Talk of the Nation

Talk of the Nation®

with Neal Conan

About the Program

Talk of the Nation with host Neal Conan is known for intelligent and thought-provoking discussion. Guests, contributors, and listeners explore today's most compelling issues — from breaking news, science, and education to religion and the arts.

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Latest Show
Document After 11 Years Behind The Host Mic, Neal Conan Signs Off
NPR's Neal Conan reflects on his 11 years of hosting <em>Talk of the Nation</em> and thanks some of the influential contributors to the show along the way. After 36 years at NPR, Conan signs off.
Document Hopes And Fears For The Future Of The World, With Ted Koppel
The conflict in Syria rages on, the United States' relationship with Iran remains strained, and China is taking hold as an emerging superpower. As part of <em>TOTN's</em> "Looking Ahead" series, NPR commentator Ted Koppel looks to the future of international relations.
Document So Hard To Say Goodbye: Advice For Farewell Notes
On the final day of <em>Talk of the Nation</em>, staff and colleagues have been faced with the dilemma of how to say goodbye. When your words fail, a greeting card can supply the right sentiment. Former Hallmark greeting card writer David Dickerson gives advice on saying goodbye.
Document What's The Talk Of Your Nation?
In the final broadcast of <em>TOTN</em>, NPR senior Washington editor Ron Elving, senior business editor Marilyn Geewax and science correspondent Richard Harris discuss the big stories they're covering. Callers talk about the issues that have their communities and social circles abuzz.
Document Gospel Legend Mavis Staples Comes 'Full Circle'
The gospel legend, whose new album is titled <em>One True Vine</em>, has a career spanning more than 60 years. She says of the record, made in collaboration with Wilco's Jeff Tweedy, "I've gone from the strictly gospel to folk to country, and here I am right back at home where I began."
Document What Changes After Supreme Court Rulings On Prop 8 And DOMA
In a 5-4 decision in <em>U.S. v. Windsor</em>, the Supreme Court ruled the federal Defense Of Marriage Act unconstitutional. The court rules that supporters of California's Proposition 8 case did not have standing to bring the case to court, which means same-sex marriages in California may resume.
Document A Look Ahead And A Farewell To The Political Junkie
In the final edition of the Political Junkie, NPR's Ken Rudin looks ahead to 2014 and 2016 elections with democratic pollster Anna Greenberg and Republican strategist Vin Weber.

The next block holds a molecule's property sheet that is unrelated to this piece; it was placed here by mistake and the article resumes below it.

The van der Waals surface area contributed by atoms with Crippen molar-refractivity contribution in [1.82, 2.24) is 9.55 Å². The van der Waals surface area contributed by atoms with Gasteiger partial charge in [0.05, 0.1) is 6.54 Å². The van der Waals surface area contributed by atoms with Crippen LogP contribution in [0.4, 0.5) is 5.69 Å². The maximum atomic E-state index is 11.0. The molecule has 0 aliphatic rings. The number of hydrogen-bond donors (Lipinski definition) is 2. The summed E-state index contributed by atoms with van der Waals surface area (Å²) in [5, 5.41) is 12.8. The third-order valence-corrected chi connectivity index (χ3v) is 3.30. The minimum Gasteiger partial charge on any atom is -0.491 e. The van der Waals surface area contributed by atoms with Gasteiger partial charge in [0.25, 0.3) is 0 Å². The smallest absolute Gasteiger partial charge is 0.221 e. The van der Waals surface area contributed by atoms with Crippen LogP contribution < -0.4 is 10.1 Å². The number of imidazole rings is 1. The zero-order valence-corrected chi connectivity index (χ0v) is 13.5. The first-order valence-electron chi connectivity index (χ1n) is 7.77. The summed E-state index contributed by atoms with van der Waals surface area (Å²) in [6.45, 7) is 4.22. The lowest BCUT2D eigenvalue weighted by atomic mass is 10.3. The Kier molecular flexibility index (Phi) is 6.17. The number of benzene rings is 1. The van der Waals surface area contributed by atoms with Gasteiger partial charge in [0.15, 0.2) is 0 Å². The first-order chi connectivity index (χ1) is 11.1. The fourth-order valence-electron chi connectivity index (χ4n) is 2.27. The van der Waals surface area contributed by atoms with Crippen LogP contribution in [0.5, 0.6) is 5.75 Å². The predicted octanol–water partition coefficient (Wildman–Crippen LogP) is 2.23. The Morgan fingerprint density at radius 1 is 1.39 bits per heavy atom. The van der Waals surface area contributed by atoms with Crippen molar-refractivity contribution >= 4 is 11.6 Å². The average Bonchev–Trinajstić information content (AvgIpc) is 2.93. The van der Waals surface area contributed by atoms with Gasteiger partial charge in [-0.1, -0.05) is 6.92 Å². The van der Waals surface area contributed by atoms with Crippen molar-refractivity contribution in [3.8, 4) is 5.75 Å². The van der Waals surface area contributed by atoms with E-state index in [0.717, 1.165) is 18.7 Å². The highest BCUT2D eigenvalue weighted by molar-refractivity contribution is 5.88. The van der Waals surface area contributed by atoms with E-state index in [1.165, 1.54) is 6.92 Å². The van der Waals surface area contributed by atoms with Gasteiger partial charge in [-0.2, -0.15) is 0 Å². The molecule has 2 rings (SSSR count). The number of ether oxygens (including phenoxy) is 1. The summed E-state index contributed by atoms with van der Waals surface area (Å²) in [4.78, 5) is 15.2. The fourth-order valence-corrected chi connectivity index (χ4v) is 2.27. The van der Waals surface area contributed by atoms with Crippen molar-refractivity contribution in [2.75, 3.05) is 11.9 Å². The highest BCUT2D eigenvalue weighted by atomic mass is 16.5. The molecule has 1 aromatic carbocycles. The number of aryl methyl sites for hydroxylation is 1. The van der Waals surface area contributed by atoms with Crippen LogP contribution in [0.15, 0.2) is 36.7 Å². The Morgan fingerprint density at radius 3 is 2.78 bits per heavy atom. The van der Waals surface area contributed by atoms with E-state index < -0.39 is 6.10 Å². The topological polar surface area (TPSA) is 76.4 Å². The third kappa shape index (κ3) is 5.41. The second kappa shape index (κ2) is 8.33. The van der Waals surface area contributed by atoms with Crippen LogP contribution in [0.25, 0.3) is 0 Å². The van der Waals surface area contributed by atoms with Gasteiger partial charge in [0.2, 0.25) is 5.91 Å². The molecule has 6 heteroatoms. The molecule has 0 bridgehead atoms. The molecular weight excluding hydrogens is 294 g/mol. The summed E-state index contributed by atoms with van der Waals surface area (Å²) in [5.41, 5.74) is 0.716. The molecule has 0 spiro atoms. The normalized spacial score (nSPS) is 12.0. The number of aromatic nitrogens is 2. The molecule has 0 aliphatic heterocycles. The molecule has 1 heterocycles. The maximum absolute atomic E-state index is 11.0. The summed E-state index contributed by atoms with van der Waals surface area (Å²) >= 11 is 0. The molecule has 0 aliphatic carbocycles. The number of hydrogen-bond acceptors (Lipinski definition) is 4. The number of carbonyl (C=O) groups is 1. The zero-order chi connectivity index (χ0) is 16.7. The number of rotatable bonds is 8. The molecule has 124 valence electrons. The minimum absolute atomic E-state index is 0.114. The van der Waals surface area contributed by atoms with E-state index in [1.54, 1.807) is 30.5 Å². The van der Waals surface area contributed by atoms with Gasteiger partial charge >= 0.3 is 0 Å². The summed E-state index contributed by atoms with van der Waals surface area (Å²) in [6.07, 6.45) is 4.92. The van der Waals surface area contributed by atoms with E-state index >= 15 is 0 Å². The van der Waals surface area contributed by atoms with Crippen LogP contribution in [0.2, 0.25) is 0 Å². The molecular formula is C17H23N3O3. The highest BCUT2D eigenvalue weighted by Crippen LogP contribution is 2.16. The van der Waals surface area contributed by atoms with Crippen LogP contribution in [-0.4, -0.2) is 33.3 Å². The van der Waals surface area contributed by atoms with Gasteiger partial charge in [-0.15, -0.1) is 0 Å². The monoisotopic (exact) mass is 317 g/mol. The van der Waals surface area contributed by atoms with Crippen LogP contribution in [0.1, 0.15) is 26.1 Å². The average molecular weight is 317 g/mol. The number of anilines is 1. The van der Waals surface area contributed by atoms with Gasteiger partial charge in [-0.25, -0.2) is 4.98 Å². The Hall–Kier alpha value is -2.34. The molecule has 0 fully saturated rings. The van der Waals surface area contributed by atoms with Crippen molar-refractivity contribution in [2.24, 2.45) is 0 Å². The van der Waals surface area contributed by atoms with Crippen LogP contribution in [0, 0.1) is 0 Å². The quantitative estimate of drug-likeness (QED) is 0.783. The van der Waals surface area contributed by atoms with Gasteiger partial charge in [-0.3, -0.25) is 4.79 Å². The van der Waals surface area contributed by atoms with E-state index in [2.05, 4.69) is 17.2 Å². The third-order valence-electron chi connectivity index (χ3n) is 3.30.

Document 'Let The Fire Burn': A Philadelphia Community Forever Changed
On May 13, 1985, after a long standoff, Philadelphia municipal authorities dropped a bomb on the headquarters of the African-American radical group MOVE. In the documentary <em>Let the Fire Burn,</em> director Jason Osder uses archival footage to chronicle the years of tension that ended in tragedy.
Document Surgeons Nuland And Gawande Look To The Future Of Medicine
As the Affordable Care Act rolls out and technology changes certain procedures, the role of doctors continues to shift. As part of <em>TOTN's</em> "Looking Ahead" series, Dr. Sherwin Nuland and Dr. Atul Gawande discuss the future of the practice and profession of medicine.
Document Saudi Arabia Solidifies Support Of Syrian Opposition
Secretary of State John Kerry held a press conference Tuesday with the Saudi foreign minister. Prince Saud al-Faisal said his country cannot ignore Iran and Hezbollah's support of Assad's regime. NPR foreign correspondent Deb Amos explains Saudi Arabia's role in Syria.
Document What Changes After Supreme Court Ruling On Voting Rights Act
In a 5-4 decision, the Supreme Court struck down a key provision of the Voting Rights Act of 1965, stating that the legislation was based on now outdated data. The ruling removes the coverage formula that required federal oversight for voting processes in nine states.
Document Op-Ed: Emerging Labor Movement Is A Presidential Opportunity
Retail and fast-food workers protesting for higher pay are creating a new kind of U.S. labor movement. <em>Chicago Tribune</em> columnist Clarence Page argues that the president could "set a good example" by requiring fast-food vendors who have contracts with the federal government to pay minimum wage.
Document 'The Will To Adorn': What We Wear And What It Says About Us
The fashion choices we make can say a lot about how we see ourselves, and can affect how others see us. The 2012 Smithsonian Folklife Festival includes a program called "The Will to Adorn," which explores the ways African Americans culture is shaped by fashion.
Document What's Changed In The Military, And What's Next
A shrinking Pentagon budget, a changing role for women in combat, and the planned 2014 exit from Afghanistan are just some of the factors that will shape the future of military life. As part of <em>TOTN's</em> "Looking Ahead" series, guests discuss what's ahead for men and women in uniform.
Document After Supreme Court Ruling On Affirmative Action, What's Next?
The Supreme Court issued its decision Monday in Fisher v. the University of Texas, which challenged the constitutionality of the use of affirmative action in college admissions. The court sent the case back to the lower court to apply "strict scrutiny" to the University's admissions policy.
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